The Vascular surgery eliminates disorders and diseases of the blood vessels, for example vascular stenoses or varices, through conservative (non-invasive) or surgical therapies. It is a branch of surgery. A frequently performed operation to eliminate vascular diseases is the placement of bypasses and vascular prostheses.
Vascular surgery deals with the conservative and surgical treatment of diseased blood vessels. A common procedure is the laying of vascular bypasses.
Specialists in vascular surgery (vascular surgeons) deal with the interventional (targeted interventions) and endovascular (within the blood vessel) treatment of diseases of the blood vessels. Therapy is either conservative (non-invasive) or surgical. The diseased blood vessels are hyperaemized (stimulates blood flow), reconstructed (restored), provided with prostheses or resected (removed). A risk assessment and prognostic assessment is carried out before treatment.
It is used for the prevention, detection and follow-up treatment of vascular injuries, diseases and malformations. The vascular surgeons also accompany their patients after the surgical intervention in the rehabilitation phase. This medical sub-area includes the instrumental examination methods including the blood flow measurement, the survey of the angiological findings, as well as the preparation for the operation and the follow-up care. Before the procedure, an intraoperative radiological control of the findings must be carried out in compliance with radiation protection.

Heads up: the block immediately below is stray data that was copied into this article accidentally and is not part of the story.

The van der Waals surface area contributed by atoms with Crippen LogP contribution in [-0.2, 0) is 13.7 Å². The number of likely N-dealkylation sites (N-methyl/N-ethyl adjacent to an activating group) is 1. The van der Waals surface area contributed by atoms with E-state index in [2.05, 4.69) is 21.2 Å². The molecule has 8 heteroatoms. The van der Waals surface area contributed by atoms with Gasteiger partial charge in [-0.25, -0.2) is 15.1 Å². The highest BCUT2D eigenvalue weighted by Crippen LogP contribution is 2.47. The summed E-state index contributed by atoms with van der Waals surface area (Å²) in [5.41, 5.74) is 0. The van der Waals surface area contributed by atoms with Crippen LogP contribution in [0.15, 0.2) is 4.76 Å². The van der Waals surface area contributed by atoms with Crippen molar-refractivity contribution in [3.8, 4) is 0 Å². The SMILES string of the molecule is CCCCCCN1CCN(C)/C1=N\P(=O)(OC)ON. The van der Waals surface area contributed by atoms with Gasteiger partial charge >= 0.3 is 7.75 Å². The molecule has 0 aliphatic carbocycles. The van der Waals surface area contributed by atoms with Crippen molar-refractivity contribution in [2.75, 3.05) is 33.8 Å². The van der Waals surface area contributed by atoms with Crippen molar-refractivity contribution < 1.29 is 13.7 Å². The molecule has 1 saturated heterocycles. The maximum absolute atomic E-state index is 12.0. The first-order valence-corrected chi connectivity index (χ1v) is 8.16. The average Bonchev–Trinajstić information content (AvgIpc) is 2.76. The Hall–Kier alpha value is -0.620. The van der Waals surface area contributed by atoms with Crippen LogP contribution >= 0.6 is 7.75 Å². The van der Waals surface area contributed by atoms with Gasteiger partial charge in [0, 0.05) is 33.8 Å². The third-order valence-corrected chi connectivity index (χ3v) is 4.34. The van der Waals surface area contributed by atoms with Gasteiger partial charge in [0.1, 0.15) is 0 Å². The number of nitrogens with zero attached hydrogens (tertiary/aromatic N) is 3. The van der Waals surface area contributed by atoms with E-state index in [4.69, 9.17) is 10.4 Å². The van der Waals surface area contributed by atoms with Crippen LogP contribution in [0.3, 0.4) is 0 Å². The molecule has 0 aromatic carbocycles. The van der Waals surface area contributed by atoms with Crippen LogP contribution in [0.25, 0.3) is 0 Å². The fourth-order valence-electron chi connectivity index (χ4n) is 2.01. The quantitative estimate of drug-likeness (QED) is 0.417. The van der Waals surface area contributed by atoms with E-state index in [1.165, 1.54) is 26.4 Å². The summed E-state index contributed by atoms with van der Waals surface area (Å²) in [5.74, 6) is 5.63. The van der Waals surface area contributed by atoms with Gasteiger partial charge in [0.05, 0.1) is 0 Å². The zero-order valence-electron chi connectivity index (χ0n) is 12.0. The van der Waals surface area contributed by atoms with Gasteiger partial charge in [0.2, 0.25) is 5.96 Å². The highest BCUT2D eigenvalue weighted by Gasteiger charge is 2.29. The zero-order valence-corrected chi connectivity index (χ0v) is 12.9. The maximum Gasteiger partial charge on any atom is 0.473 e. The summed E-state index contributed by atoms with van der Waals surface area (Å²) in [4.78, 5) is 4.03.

Vascular surgery deals with the conservative and surgical treatment of diseased blood vessels. A frequent procedure is the laying of vascular bypasses in the presence of arterial peripheral occlusive disease or circulatory disorders. Short-stretched constrictions are eliminated by expanding the affected vessels (balloon dilatation) and, if induced, by inserting a stent (metal tube).